Thursday, July 11

Today is Thursday, July 11, the 192nd day of 2013. There are 173 days left in the year.

Highlights in history on this date:

1533 – Pope Clement VII excommunicates England’s King Henry VIII after his first marriage to Catherine of Aragon is annulled so he can wed Anne Boleyn.

1572 – Sir Humphrey Gilbert, half brother of Sir Walter Raleigh, lands in the Netherlands with a band of 1,500 English volunteers to fight the Spanish.

1614 – Swedish army under Jacob De La Gardie defeats Russian forces at Bronnitsy. Sweden gains a continuous territorial base extending from Finland to Estonia, which protects the Finnish frontier and blocks Russia from access to the Baltic Sea.

1810 – Napoleonic Empire annexes Holland.

1956 – Finno-Karelian Republic is abolished through incorporation into Soviet Union as Karelian Autonomous Republic.

1960 – Premier Moise Tshombe of Katanga, now part of Congo, proclaims independence of that province.

1963 – South African police raid the secret headquarters of the African National Congress in a farmhouse north of Johannesburg. Walter Sisulu and other leaders are arrested; Army in Ecuador ousts President Carlos Julio Arosemena, accusing him of being a communist sympathizer.

1967 – Communist-led mobs of Chinese in Hong Kong step up violent activities, and British authorities halt all public transport as a safety measure.

1971 – Moroccan government says leaders of a coup against King Hassan have been slain or arrested.

1978 – Truck carrying industrial gas explodes and sets fire to campsite on Mediterranean coast in Spain, killing at least 180 people.

1987 – United Nations proclaims newborn boy Matej Gaspar in Zagreb, Yugoslavia, in what is now Croatia, the world’s 5 billionth inhabitant.

1990 – Hundreds of thousands of miners in Ukraine hold a one-day strike to protest the policies of the Soviet government.

1991 – Jetliner carrying Nigerian pilgrims crashes in flames in Jiddah, Saudi Arabia, killing all 261 people on board.

1992 – Former Panamanian leader Manuel Noriega sentenced to 40 years in U.S. prison for money laundering and drug trafficking.

1993 – Military rulers and opposition leaders agree to hold presidential elections in Togo, the first step to resolving a power struggle that claimed hundreds of lives in the west African country.

1994 – Seven East European technicians are shot dead in two attacks in Algeria, the victims of a campaign by Islamist extremists to cripple the economy and topple the government.

1998 – Brushing aside international calls for a cease-fire, Serb forces pound Albanian rebels outside Pec in the Yugoslav province of Kosovo sending hundreds of civilians fleeing through the mountains.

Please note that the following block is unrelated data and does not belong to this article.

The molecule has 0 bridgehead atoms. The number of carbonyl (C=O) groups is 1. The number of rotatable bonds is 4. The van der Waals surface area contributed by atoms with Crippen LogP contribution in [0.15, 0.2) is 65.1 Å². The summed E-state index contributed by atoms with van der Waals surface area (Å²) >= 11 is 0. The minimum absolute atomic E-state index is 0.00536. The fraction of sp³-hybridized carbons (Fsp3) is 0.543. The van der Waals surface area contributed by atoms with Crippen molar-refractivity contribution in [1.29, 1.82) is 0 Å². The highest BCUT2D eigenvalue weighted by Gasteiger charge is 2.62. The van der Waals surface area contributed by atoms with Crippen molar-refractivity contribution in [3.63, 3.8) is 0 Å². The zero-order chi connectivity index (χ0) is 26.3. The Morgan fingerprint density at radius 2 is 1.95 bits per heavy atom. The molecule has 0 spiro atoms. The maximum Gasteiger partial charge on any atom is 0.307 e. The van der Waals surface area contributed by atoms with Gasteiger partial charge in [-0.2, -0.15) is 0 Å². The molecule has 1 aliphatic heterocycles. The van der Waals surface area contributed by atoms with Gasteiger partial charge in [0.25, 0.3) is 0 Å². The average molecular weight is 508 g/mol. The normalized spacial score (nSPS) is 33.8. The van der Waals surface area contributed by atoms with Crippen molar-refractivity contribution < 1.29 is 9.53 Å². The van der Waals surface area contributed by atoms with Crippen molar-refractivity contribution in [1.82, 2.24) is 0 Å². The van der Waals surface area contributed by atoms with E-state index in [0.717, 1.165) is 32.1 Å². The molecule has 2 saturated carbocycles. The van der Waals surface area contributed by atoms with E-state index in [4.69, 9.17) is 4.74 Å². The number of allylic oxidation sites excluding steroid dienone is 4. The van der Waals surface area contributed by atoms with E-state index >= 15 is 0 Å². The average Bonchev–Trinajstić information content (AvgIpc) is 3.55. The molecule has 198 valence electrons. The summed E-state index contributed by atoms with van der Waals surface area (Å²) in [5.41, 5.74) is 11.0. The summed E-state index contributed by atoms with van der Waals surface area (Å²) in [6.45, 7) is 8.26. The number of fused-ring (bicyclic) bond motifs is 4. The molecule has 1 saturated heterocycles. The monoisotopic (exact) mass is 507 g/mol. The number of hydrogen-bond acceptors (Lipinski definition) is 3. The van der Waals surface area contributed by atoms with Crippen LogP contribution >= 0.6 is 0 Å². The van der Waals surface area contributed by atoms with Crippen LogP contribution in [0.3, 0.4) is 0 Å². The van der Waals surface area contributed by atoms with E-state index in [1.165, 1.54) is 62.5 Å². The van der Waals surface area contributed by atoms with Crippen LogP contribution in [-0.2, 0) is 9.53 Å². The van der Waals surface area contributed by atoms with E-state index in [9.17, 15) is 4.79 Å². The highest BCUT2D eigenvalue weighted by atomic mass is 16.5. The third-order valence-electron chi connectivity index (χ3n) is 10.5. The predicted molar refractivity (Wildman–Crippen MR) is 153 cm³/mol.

1999 – A heat wave and a violent storm converge on central and eastern Europe killing more than a dozen people and blocking rails and roads. Hail causes extensive damage and kills hundreds of farm animals.

2000 – A damaged gasoline pipeline explodes in southern Nigeria, killing 200 people and injuring dozens of others.

2001 – Weeping Bosnian Muslim widows who lost their husbands and sons in one of the worst massacres in modern history lash out at Slobodan Milosevic and fugitive leaders of the Bosnian Serbs on the sixth anniversary of the slaughter in Srebrenica.

2002 – South Korean President Kim Dae-jung appoints the country’s first female prime minister, Chang Sang.

2003 – The CIA accepts responsibility for the false claim regarding Iraq obtaining uranium from Niger in U.S. President George W. Bush’s January State of the Union address.

2004 – Italian Coast Guard motorboats block a German aid ship from docking in Sicily after it sails southern Mediterranean waters for three weeks in search of a haven for its passengers, including 36 Sudanese seeking asylum.

2005 – Two gun attacks in Belfast leave one man dead and another critically wounded on the eve of Northern Ireland’s tensest day of the year — the divisive “Twelfth” holiday of mass Protestant marches.

2006 – Eight bombs hit Bombay’s commuter rail network during rush hour in the financial hub of India, killing at least 200 people and wounding hundreds more.

2007 – Pakistani troops complete an eight-day siege and storming of Islamabad’s radical Red Mosque. Some 102 people die, including 10 elite troops and at least 73 suspected pro-Taliban militants.

2008 — Lebanon’s Prime Minister Fuad Saniora forms a national unity Cabinet in which Hezbollah and its allies have veto power over government decisions.

2009 – The deaths of eight British soldiers in Afghanistan within 24 hours triggers a debate in Britain that could undercut public support for the war just as the U.S. is ramping up its own participation in the conflict.

2010 – Spain defeats Netherlands 1-0 in extra time to win World Cup.

2011 — An aging cruise ship was severely overcrowded, had a malfunctioning engine and listed to one side before it sinks in heavy wind and rain on a river east of Moscow, killing as many as 129 people.

2012 — Decades after the U.S gave Laos a horrific distinction as the world’s most heavily bombed coiuntry per person, Secretary of State pledges to help get rid of millions of unploded bombs that still pockmark the impoverished country and still kill.

Today’s Birthdays:

Robert I the Bruce, Scottish king (1274-1329); Thomas Bowdler, English editor of Shakespeare works (1754-1825); Peter I Karageorgevic, first king of Yugoslavia (1844-1921); Gough Whitlam, Australian prime minister (1916–); Yul Brynner, Russian-born actor (1920-1985); Nicolai Gedda, Swedish operatic tenor (1925–); Richie Sambora, guitarist w/ rock group Bon Jovi (1959–); Lil’ Kim, U.S. rapper (1975–).

Thought For Today: You come into the world alone and you go out of the world alone yet it seems to me you are more alone while living than even going and coming — Emily Carr, Canadian artist and author (1871-1945).

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